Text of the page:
Reflections on day 25 of isolation

*This post isn’t my typical comedic tone. Just reaching out to see if others are feeling the same way. Love to you all in your corners of the globe.*

Sleep is elusive these days, although that’s not completely new for me. The notebook on the bedside table to compose midnight lists helps a little, but the temptation to scroll through the melee of information or to pop open the laptop sometimes wins. And this gets the brain moving in unhealthy ways, so I often give up and get out of bed at 4 or 5 a.m. There’s always something to work on or to do. Or to worry about.

This definitely feels like it’s getting both harder and easier as we go deeper into this home isolation. On the one hand, we have adjusted to one another, taking on new roles in the household and working as a team to keep things working. Food prep is more of a shared responsibility, and the kids are asked to practice more independence and to help with chores like laundry and tidying up. These skills are going to serve everyone well in the long run. We are more mindful about meal planning, grocery shopping, and unnecessary car use. We are grateful for our living space and surroundings. Plus, there is more time to connect with each other, to enjoy nature together, and to be creative. I see the kids growing up in fine detail, in ways that may have been overlooked in the rush of daily life.

Creating artwork together.

On the other hand, being back to work after Spring Break has been a rollercoaster of emotional and mental energy, where it’s a tug-of-war between accomplishing work goals and taking care of the kids. I no longer have the capacity to stay up late to finish work like I did when I was younger, and even after my first-born. I never want my girls to feel like they are second fiddle to work, but unfortunately that’s often what happens. Trying to catch an important part of a meeting when your daughter comes in, so quiet and innocent holding a doll and me saying “Now’s not the time” and her walking away. I don’t love that. Maybe I should skip some of the less mandatory meetings, but seeing colleagues and supporting each other is important too, right?

Some days it feels like I’m trying to run a daycare and teach high school at the same time. And guess what? I’m not very good at doing either from home, let alone concurrently! And when the patience runs out, it’s my own young kids who have to deal with it.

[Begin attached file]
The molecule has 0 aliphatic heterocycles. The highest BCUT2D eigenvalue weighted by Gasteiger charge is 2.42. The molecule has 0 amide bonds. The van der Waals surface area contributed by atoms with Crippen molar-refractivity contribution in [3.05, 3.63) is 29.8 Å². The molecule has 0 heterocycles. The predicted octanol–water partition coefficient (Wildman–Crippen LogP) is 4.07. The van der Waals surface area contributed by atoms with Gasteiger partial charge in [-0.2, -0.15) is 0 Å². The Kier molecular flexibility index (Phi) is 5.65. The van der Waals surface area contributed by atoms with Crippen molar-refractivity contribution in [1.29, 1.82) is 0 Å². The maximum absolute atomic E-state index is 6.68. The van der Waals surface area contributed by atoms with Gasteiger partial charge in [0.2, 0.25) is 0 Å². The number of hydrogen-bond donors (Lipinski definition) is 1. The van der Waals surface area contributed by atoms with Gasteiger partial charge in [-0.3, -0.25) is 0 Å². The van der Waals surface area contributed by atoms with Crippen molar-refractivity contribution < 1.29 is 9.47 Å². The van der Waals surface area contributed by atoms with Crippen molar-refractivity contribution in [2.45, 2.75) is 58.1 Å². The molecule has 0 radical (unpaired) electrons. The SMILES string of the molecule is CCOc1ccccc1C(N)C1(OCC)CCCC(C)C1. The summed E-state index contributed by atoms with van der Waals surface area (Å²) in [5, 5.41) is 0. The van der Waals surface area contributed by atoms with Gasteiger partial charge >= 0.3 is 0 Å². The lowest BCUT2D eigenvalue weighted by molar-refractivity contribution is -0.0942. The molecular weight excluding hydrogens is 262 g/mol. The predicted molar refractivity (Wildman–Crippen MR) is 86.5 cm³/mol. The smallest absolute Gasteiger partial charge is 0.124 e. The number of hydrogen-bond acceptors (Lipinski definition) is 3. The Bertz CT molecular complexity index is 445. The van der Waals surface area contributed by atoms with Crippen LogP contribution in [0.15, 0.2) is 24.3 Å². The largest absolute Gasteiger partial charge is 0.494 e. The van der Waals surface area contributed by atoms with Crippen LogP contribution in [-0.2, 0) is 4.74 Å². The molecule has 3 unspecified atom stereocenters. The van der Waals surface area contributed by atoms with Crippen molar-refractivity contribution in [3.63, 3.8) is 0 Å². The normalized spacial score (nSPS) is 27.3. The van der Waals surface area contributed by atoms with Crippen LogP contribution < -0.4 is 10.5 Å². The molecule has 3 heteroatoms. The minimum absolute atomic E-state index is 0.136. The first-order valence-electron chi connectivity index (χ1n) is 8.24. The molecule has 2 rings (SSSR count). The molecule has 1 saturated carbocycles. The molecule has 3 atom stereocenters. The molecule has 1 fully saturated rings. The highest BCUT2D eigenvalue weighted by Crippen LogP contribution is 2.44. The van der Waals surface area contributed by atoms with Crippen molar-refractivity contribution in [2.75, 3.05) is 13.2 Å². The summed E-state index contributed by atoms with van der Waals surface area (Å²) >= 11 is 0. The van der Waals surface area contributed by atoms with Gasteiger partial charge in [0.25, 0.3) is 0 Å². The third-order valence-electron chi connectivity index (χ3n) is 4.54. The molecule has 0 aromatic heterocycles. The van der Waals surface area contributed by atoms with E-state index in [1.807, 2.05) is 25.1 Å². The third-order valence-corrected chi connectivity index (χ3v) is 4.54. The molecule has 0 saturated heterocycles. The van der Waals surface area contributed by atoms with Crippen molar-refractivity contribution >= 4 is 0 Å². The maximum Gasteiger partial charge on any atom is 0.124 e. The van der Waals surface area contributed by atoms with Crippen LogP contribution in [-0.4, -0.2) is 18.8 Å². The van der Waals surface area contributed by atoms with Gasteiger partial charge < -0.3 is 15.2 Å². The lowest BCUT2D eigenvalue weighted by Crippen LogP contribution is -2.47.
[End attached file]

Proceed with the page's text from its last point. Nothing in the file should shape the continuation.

Feeling this huge responsibility to connect with over 100 students every week in a digital capacity is taking its toll. These are students I have worked with for 7 months, many of whom I know quite well and look forward to seeing in the classroom. The best time of the year has been lost, the time of reading Shakespeare together in the outdoors, or of team building through games in the sunshine. Gone is the time of celebration and the reward of watching a never-before-seen movie, filled with comedy and drama to satisfy even the most skeptical personalities in the class. I want them to know I’m still here for them, but things are a bit of a pressure-cooker over here right now.

Still, I am grateful and practicing gratitude in these days for not only my own, safe situation, but also the essential workers putting their lives and families on the line to get through this surreal situation. There is much grieving and loss around the world that we are all feeling in some capacity.

But in this little corner I’m looking for a bit more grace in juggling it all and working on letting go of expectations even more. And please, tell me how to find the time to navigate the wave of information that came from elementary school yesterday, and turn that into valuable learning for my child!

Thinking of you all as you navigate new waters and unexpected situations. This too shall pass, but with a lot of discomfort (and maybe beauty) along the way.

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